2

thats my first question on stackoverflow. I was mostly able to find here what i need to know. Thanks a lot for this btw.

However. If i try to kill my ProcessPoolExecutor it will just work through the whole queue which is generated (.. i think so?). Is there any simple way to immediately clean the queue of a Processpoolexecutor?

from concurrent.futures import ProcessPoolExecutor
from time import sleep
from random import randint


def something_fancy():
    sleep(randint(0, 5))
    return 'im back!'


class Work:
    def __init__(self):
        self.exe = ProcessPoolExecutor(4)

    def start_procs(self):
        for i in range(300):
            t = self.exe.submit(something_fancy)
            t.add_done_callback(self.done)

    def done(self, f):
        print f.result()

    def kill(self):
        self.exe.shutdown()


if __name__ == '__main__':
    work_obj = Work()
    work_obj.start_procs()
    sleep(5)
    work_obj.kill()

So what i want to do is generate a Queue by 300 which gets worked out by 4 processes. After 5 seconds it should just quit.

I need to use processes because of gil btw.

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0

Using shutdown(wait=False) it will return faster. The default for wait is True Otherwise it also provides a .Cancel() which returns False if not cancleable.

link to the doku

It will still finish all processiont though:

If wait is True then this method will not return until all the pending futures are done executing and the resources associated with the executor have been freed.

If wait is False then this method will return immediately and the resources associated with the executor will be freed when all pending futures are done executing. Regardless of the value of wait, the entire Python program will not exit until all pending futures are done executing.

If you have a fixed amount of time, you should provide a timeout:

map(func, *iterables, timeout=None, chunksize=1)

which can be a float or int - but the docu does not tell if it is ms or what...

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0

Thanks Patrick

With the hint i was able to cancel every process by adding the Futures to a list and adjusting the queue size manually. Without it there are still to much processes which are getting launched.

Just seems like there is no api to adjust the queue size, pause the execution or delete the process queue.

However - the only way to realize this is to run the Main object in a Thread so the mainscript can kill it at any time. And im still trying to catch the "CancelledError".

Looks pretty "dirty" and not pythonic for me. I'll take any other suggestions. Thanks a lot.

from concurrent.futures import ProcessPoolExecutor, CancelledError
from time import sleep
from random import randint
from threading import Thread


def something_fancy():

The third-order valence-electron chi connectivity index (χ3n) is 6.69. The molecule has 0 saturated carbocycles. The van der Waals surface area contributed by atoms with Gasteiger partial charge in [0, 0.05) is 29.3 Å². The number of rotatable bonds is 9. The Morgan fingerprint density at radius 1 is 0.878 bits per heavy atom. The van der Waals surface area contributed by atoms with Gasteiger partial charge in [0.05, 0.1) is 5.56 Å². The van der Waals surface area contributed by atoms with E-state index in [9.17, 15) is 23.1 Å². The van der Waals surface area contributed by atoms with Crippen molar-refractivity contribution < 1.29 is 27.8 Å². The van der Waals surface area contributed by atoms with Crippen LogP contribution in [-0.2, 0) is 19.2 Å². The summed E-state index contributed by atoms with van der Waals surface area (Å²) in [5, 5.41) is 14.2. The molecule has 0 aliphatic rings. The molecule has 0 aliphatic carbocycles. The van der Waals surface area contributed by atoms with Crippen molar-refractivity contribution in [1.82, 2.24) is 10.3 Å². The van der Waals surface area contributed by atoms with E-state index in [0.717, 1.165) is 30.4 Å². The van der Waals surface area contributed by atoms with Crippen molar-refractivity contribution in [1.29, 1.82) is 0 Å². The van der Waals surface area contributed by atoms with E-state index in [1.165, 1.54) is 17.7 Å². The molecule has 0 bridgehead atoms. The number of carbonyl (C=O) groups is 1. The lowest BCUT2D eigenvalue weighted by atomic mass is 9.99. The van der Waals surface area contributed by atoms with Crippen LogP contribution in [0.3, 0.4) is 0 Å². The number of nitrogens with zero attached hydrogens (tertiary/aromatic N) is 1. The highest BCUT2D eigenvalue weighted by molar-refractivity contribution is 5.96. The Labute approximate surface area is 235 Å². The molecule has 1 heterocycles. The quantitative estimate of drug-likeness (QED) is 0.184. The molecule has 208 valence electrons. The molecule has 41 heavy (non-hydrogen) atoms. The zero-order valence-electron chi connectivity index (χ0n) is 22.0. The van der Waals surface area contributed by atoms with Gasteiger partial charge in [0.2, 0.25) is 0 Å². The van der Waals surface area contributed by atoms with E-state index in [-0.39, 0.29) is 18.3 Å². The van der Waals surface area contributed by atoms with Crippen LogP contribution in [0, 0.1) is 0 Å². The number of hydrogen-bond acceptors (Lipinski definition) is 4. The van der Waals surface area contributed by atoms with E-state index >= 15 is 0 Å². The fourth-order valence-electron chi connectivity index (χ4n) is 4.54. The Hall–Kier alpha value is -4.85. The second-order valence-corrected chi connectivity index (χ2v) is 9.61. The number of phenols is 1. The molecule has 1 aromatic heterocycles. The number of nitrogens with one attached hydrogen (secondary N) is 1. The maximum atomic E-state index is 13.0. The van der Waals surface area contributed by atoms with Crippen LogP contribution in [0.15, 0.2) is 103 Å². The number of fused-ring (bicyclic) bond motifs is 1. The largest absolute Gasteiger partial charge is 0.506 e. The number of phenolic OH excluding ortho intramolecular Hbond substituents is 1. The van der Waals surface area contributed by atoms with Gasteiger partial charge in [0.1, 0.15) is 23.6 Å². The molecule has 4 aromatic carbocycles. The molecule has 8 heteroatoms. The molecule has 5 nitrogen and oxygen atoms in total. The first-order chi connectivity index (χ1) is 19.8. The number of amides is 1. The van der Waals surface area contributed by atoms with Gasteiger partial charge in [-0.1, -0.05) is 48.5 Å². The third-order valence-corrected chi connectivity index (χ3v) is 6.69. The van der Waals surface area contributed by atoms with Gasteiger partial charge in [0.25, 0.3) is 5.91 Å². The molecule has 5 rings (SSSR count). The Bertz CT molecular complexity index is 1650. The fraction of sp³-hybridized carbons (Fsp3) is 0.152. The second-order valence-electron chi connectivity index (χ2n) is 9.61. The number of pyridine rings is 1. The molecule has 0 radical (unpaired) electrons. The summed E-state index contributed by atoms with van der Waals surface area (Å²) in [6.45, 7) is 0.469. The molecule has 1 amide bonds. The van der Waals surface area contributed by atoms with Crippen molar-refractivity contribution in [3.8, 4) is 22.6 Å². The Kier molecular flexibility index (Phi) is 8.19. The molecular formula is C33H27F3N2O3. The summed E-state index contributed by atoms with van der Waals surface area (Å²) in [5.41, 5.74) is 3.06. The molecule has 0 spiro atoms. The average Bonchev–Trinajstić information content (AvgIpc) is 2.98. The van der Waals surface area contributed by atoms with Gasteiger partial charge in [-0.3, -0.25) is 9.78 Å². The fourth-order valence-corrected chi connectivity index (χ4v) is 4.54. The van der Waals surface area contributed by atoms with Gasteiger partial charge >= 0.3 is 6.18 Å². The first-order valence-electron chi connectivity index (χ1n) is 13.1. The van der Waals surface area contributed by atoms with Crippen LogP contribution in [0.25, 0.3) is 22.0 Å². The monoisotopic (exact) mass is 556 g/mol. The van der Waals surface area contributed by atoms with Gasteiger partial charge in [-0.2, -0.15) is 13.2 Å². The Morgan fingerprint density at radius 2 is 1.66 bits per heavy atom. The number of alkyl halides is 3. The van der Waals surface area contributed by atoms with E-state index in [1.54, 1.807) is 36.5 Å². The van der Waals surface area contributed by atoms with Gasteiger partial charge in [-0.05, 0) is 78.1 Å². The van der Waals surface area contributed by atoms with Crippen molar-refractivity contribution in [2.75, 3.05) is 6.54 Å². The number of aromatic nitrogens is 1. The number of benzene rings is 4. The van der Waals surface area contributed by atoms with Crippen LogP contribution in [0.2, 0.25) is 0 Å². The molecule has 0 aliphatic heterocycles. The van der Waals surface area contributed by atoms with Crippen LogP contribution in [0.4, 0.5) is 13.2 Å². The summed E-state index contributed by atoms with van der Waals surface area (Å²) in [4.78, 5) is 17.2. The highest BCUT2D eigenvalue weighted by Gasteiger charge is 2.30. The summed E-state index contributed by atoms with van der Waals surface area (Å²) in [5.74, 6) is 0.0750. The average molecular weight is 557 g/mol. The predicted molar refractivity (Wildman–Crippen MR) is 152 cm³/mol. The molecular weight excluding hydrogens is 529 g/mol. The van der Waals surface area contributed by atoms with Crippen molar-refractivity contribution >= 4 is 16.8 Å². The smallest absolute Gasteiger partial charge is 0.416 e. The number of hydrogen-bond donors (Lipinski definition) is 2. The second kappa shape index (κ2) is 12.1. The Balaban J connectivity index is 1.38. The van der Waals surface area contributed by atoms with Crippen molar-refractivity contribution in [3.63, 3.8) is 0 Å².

sleep(randint(0, 5))
    return 'im back!'


class Work:
    def __init__(self):
        self.exe = ProcessPoolExecutor(4)
        self.futures = []
        self.max_queue = 50
        self.killed = False

    def start_procs(self):
        for i in range(200000):
            while not self.killed:
                if len(self.futures) <= self.max_queue:
                    t = self.exe.submit(something_fancy)
                    t.add_done_callback(self.done)
                    self.futures.append(t)
                    break

    def done(self, f):
        print f.result()
        self.futures.remove(f)

    def kill(self):
        self.killed = True
        for future in self.futures:
            try:
                future.cancel()
            except CancelledError, e:
                print e


if __name__ == '__main__':
    work_obj = Work()
    Thread(target=work_obj.start_procs).start()
    sleep(5)
    work_obj.kill()

edit

from concurrent.futures import ProcessPoolExecutor, CancelledError
from time import sleep
from random import randint
from threading import Thread


def something_fancy():
    sleep(0.5)
    return 'Hello World, Future was running!'


class Work:
    def __init__(self):
        cpu_usage = 4
        self.exe = ProcessPoolExecutor(cpu_usage)
        self.futures = []
        self.max_queue = cpu_usage*3
        self.stop = False
        self.paused = False

    def start_procs(self):
        for i in range(200000):
            while not self.stop:
                if len(self.futures) <= self.max_queue:
                    if not self.paused:
                        t = self.exe.submit(something_fancy)
                        t.add_done_callback(self._done)
                        self.futures.append(t)
                        break

    def _done(self, f):
        print f.result()
        self.futures.remove(f)

    def pause(self):
        self.paused = False if self.paused else True

    def shutdown(self):
        self.stop = True
        for future in self.futures:
            try:
                future.cancel()
            except CancelledError, e:
                print e


if __name__ == '__main__':
    work_obj = Work()
    Thread(target=work_obj.start_procs).start()
    print 'Started'
    sleep(5)
    work_obj.pause()
    print 'Paused'
    sleep(5)
    work_obj.pause()
    print 'Continue'
    sleep(5)
    work_obj.shutdown()
    print 'Shutdown'

That works - still doesn't catches the CancelledError and still pretty dirty.

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